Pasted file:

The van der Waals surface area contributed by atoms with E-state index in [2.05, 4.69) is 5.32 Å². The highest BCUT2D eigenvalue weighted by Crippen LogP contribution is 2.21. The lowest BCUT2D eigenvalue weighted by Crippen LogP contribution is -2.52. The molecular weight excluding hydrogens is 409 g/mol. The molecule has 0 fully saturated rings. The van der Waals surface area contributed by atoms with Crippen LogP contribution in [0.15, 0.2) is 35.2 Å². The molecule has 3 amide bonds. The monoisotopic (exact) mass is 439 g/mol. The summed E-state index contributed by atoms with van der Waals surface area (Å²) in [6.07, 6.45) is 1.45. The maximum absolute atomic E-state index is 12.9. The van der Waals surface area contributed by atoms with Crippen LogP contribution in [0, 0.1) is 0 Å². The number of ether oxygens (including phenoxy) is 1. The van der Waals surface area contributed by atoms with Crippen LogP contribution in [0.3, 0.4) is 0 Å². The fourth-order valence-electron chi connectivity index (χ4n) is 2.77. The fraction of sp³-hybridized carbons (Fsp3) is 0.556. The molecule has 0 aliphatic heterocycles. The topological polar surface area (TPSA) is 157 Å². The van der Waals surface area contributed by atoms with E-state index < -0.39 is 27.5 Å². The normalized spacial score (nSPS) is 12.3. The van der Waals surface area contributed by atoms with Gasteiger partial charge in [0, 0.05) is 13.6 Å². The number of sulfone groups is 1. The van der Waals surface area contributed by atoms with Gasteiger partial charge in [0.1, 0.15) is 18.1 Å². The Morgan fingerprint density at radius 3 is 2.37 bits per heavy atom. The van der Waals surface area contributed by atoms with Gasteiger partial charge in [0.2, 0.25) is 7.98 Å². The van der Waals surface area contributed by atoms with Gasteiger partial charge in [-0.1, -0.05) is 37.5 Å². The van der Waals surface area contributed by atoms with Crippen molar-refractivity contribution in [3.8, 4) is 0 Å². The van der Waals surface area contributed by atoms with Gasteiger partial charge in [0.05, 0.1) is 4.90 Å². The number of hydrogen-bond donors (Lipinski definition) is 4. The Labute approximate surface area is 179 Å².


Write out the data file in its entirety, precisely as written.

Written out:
The van der Waals surface area contributed by atoms with E-state index in [2.05, 4.69) is 5.32 Å². The highest BCUT2D eigenvalue weighted by Crippen LogP contribution is 2.21. The lowest BCUT2D eigenvalue weighted by Crippen LogP contribution is -2.52. The molecular weight excluding hydrogens is 409 g/mol. The molecule has 0 fully saturated rings. The van der Waals surface area contributed by atoms with Crippen LogP contribution in [0.15, 0.2) is 35.2 Å². The molecule has 3 amide bonds. The monoisotopic (exact) mass is 439 g/mol. The summed E-state index contributed by atoms with van der Waals surface area (Å²) in [6.07, 6.45) is 1.45. The maximum absolute atomic E-state index is 12.9. The van der Waals surface area contributed by atoms with Crippen LogP contribution in [0, 0.1) is 0 Å². The number of ether oxygens (including phenoxy) is 1. The van der Waals surface area contributed by atoms with Crippen LogP contribution in [0.3, 0.4) is 0 Å². The fourth-order valence-electron chi connectivity index (χ4n) is 2.77. The fraction of sp³-hybridized carbons (Fsp3) is 0.556. The molecule has 0 aliphatic heterocycles. The topological polar surface area (TPSA) is 157 Å². The van der Waals surface area contributed by atoms with E-state index < -0.39 is 27.5 Å². The normalized spacial score (nSPS) is 12.3. The van der Waals surface area contributed by atoms with Gasteiger partial charge in [0, 0.05) is 13.6 Å². The number of sulfone groups is 1. The van der Waals surface area contributed by atoms with Gasteiger partial charge in [0.1, 0.15) is 18.1 Å². The Morgan fingerprint density at radius 3 is 2.37 bits per heavy atom. The van der Waals surface area contributed by atoms with Gasteiger partial charge in [0.2, 0.25) is 7.98 Å². The van der Waals surface area contributed by atoms with Gasteiger partial charge in [-0.1, -0.05) is 37.5 Å². The van der Waals surface area contributed by atoms with Crippen molar-refractivity contribution in [3.8, 4) is 0 Å². The van der Waals surface area contributed by atoms with Gasteiger partial charge in [0.05, 0.1) is 4.90 Å². The number of hydrogen-bond donors (Lipinski definition) is 4. The Labute approximate surface area is 179 Å².